Ownership Futures: Towards Democratic Public Ownership in the 21st Century
Our current political economic system is in crisis. Forty years of market fundamentalism, privatisation, and unchecked corporate power have led us to the point of ecological collapse, increasing economic and social inequality, and dangerous political instability and backlash. Driven by the system’s failings, and the real pain being felt by workers and communities across the world, the search is on for answers, and alternative approaches and institutions are becoming increasingly popular. After a long winter in which ideas about economic alternatives were largely banished from public consideration, the seeds of a new economic consensus might be beginning to sprout.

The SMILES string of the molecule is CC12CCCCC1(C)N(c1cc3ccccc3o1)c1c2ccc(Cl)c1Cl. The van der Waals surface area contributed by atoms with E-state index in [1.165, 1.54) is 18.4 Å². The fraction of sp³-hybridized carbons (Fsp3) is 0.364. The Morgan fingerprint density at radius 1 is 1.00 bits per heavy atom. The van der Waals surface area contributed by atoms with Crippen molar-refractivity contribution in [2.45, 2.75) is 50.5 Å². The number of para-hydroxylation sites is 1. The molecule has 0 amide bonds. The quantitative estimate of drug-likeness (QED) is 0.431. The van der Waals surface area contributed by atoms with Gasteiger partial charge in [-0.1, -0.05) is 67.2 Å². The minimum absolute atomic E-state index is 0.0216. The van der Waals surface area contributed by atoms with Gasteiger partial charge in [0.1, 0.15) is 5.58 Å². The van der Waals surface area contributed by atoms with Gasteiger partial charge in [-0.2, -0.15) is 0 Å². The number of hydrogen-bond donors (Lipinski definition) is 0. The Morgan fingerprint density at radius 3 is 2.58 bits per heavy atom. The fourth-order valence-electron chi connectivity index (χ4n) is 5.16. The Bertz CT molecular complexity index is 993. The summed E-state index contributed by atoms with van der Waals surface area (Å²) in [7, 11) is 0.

Just as the dying present centres a particular form of private ownership (the large, for-profit corporation), this new consensus understands that a more equitable, sustainable, and democratic system must be based on a pluralistic landscape of common and democratic ownership. Prominent in this landscape is public ownership — assets, services, and enterprises that are held collectively by all people in a specific geographic area, either directly or through representative structures.